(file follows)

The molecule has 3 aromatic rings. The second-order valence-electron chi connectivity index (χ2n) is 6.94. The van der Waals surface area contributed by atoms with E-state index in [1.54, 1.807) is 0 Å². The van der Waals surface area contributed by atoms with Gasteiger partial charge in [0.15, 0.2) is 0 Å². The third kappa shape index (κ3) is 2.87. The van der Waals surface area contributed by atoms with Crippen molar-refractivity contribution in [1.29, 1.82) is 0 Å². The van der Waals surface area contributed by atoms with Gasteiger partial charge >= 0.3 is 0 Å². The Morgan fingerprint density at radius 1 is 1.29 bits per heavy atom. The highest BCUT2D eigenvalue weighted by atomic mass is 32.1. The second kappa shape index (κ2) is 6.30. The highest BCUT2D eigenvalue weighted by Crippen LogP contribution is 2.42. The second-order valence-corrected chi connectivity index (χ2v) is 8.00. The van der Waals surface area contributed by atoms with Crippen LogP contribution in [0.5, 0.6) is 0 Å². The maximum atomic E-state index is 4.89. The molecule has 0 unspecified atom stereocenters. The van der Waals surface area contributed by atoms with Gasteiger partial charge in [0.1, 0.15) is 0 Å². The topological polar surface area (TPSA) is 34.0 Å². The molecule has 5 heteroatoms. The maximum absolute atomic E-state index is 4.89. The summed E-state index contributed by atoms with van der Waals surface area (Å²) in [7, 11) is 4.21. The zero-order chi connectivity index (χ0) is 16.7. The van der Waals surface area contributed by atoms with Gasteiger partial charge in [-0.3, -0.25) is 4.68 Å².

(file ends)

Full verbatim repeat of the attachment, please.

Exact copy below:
The molecule has 3 aromatic rings. The second-order valence-electron chi connectivity index (χ2n) is 6.94. The van der Waals surface area contributed by atoms with E-state index in [1.54, 1.807) is 0 Å². The van der Waals surface area contributed by atoms with Gasteiger partial charge in [0.15, 0.2) is 0 Å². The third kappa shape index (κ3) is 2.87. The van der Waals surface area contributed by atoms with Crippen molar-refractivity contribution in [1.29, 1.82) is 0 Å². The van der Waals surface area contributed by atoms with Gasteiger partial charge >= 0.3 is 0 Å². The Morgan fingerprint density at radius 1 is 1.29 bits per heavy atom. The highest BCUT2D eigenvalue weighted by atomic mass is 32.1. The second kappa shape index (κ2) is 6.30. The highest BCUT2D eigenvalue weighted by Crippen LogP contribution is 2.42. The second-order valence-corrected chi connectivity index (χ2v) is 8.00. The van der Waals surface area contributed by atoms with Crippen LogP contribution in [0.5, 0.6) is 0 Å². The maximum atomic E-state index is 4.89. The molecule has 0 unspecified atom stereocenters. The van der Waals surface area contributed by atoms with Gasteiger partial charge in [0.1, 0.15) is 0 Å². The topological polar surface area (TPSA) is 34.0 Å². The molecule has 5 heteroatoms. The maximum absolute atomic E-state index is 4.89. The summed E-state index contributed by atoms with van der Waals surface area (Å²) in [7, 11) is 4.21. The zero-order chi connectivity index (χ0) is 16.7. The van der Waals surface area contributed by atoms with Gasteiger partial charge in [-0.3, -0.25) is 4.68 Å².